Finance poems/ page 1 of 2 /
Magnificent, mourned no more, marred of heart, mind behind, married dreamed, mortal changed—Ass and face done with murder.
In the world, given, flower maddened, made no Utopia, shut under pine, almed in Earth, balmed in Lone, Jehovah, accept.
Nameless, One Faced, Forever beyond me, beginningless, endless, Father in death. Tho I am not there for this Prophecy, I am unmarried, I’m hymnless, I’m Heavenless, headless in blisshood I would still adore
Thee, Heaven, after Death, only One blessed in Nothingness, not light or darkness, Dayless Eternity—
Take this, this Psalm, from me, burst from my hand in a day, some of my Time, now given to Nothing—to praise Thee—But Death
This is the end, the redemption from Wilderness, way for the Wonderer, House sought for All, black handkerchief washed clean by weeping—page beyond Psalm—Last change of mine and Naomi—to God’s perfect Darkness—Death, stay thy phantoms!
As I sate down to breakfast in state,
At my living of Tithing-cum-Boring,
SUGGESTED BY THE COMPOSITION SO ENTITLED BY THE AUTHOR OF 'WAT TYLER' 'A Daniel come to judgment! yes a Daniel!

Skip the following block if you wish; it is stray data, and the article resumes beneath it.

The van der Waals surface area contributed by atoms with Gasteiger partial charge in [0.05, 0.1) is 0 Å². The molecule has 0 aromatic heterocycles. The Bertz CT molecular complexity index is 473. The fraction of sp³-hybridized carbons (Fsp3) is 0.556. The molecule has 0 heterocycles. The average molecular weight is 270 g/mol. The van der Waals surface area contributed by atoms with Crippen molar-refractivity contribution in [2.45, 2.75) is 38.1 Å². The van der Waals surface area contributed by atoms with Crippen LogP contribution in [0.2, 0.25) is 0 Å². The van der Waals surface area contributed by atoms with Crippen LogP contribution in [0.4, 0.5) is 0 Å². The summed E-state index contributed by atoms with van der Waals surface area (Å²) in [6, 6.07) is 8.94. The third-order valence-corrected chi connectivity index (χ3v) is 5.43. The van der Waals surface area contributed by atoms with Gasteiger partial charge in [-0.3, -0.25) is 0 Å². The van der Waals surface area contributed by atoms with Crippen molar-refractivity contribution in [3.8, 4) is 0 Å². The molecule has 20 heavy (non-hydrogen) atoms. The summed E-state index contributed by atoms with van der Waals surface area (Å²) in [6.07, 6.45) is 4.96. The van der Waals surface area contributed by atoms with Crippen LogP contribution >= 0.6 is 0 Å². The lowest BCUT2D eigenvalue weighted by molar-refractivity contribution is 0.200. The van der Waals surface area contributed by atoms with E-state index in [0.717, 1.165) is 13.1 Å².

I thank thee, Jew for teaching me that word.' PREFACE It hath been wisely said, that 'One fool makes many;' and it hath been poetically observed 'That fools rush in where angels fear to tread.' - Pope If Mr. Southey had not rushed in where he had no business, and where he never was before, and never will be again, the following poem would not have been written. It is not impossible that it may be as good as his own, seeing that it cannot, by any species of stupidity, natural or acquired, be worse. The gross flattery, the dull impudence, the renegado intolerance, and impious cant, of the poem by the author if 'Wat Tyler,' are something so stupendous as to form the sublime of himself containing the quintessence of his own attributes. So much for his poem a word on his preface. In this preface it has pleased the magnanimous Laureate to draw the picture of a supposed 'Satanic School,' the which he doth recommend to the notice of the legislature; thereby adding to his other laurels, the ambition of those of an informer. If there exists anywhere, except in his imagination, such a School, is he not sufficiently armed against it by his own intense vanity? The truth is, that there are certain writers whom Mr. S. imagines, like Scrub, to have 'talked of him; for they have laughed consumedly.' I think I know enough of most of the writers to whom he is supposed to allude, to assert, that they, in their individual capacities, have done more good, in the charities of life, to their fellow-creatures, in any one year, than Mr. Southey has done harm to himself by his absurdities in his whole life; and this is saying a great deal. But I have a few questions to ask. 1stly, Is Mr. Southey the author of 'Wat Tyler'? 2ndly, Was he not refused a remedy at law by the highest judge of his beloved England, because it was a blasphemous and seditious publication? 3rdly, Was he not entitled by William Smith, in full Parliament, 'a rancorous renegado'? 4thly, Is he not poet laureate, with his own lines on Martin the regicide staring him in the face? And 5thly, Putting the four preceding items together, with what conscience dare he call the attention of the laws to the publications of others, be they what they may? I say nothing of the cowardice of such a proceeding, its meanness speaks for itself; but I wish to touch upon the motive, which is neither more nor less than that Mr. S. has been laughed at a little in some recent publications, as he was of yore in the 'Anti-jacobin,' by his present patrons. Hence all this 'skimble-scamble stuff' about 'Satanic,' and so forth. However, it is worthy of him 'qualis ab incepto.' If there is anything obnoxious to the political opinions of a portion of the public in the following poem, they may thank Mr. Southey. He might have written hexameters, as he has written everything else, for aught that the writer cared had they been upon another subject. But to attempt to canonise a monarch, who, whatever where his household virtues, was neither a successful nor a patriot king, inasmuch as several years of his reign passed in war with America and Ireland, to say nothing of the aggression upon France, like all other exaggeration, necessarily begets opposition. In whatever manner he may be spoken of in this new 'Vision,' his public career will not be more favourably transmitted by history. Of his private virtues (although a little expense to the nation) there can be no doubt. With regard to the supernatural personages treated of, I can only say that I know as much about them, and (as an honest man) have a better right to talk of them than Robert Southey. I have also treated them more tolerantly. The way in which that poor insane creature, the Laureate, deals about his judgments in the next world, is like his own judgment in this. If it was not completely ludicrous, it would be something worse. I don't think that there is much more to say at present. QUEVEDO REDIVIVUS P.S. It is possible that some readers may object, in these objectionable times, to the freedom with which saints, angels, and spiritual persons discourse in this 'Vision.' But, for precedents upon such points, I must refer him to Fielding's 'Journey from the World to the next,' and to the Visions of myself, the said Quevedo, in Spanish or translated. The reader is also requested to observe, that no doctrinal tenets are insisted upon or discussed; that the person of the Deity is carefully withheld from sight, which is more than can be said for the Laureate, who hath thought proper to make him talk, not 'like a school-divine,' but like the unscholarlike Mr. Southey. The whole action passes on the outside of heaven; and Chaucer's 'Wife of Bath,' Pulci's 'Morgante Maggiore,' Swift's 'Tale of a Tub,' and the other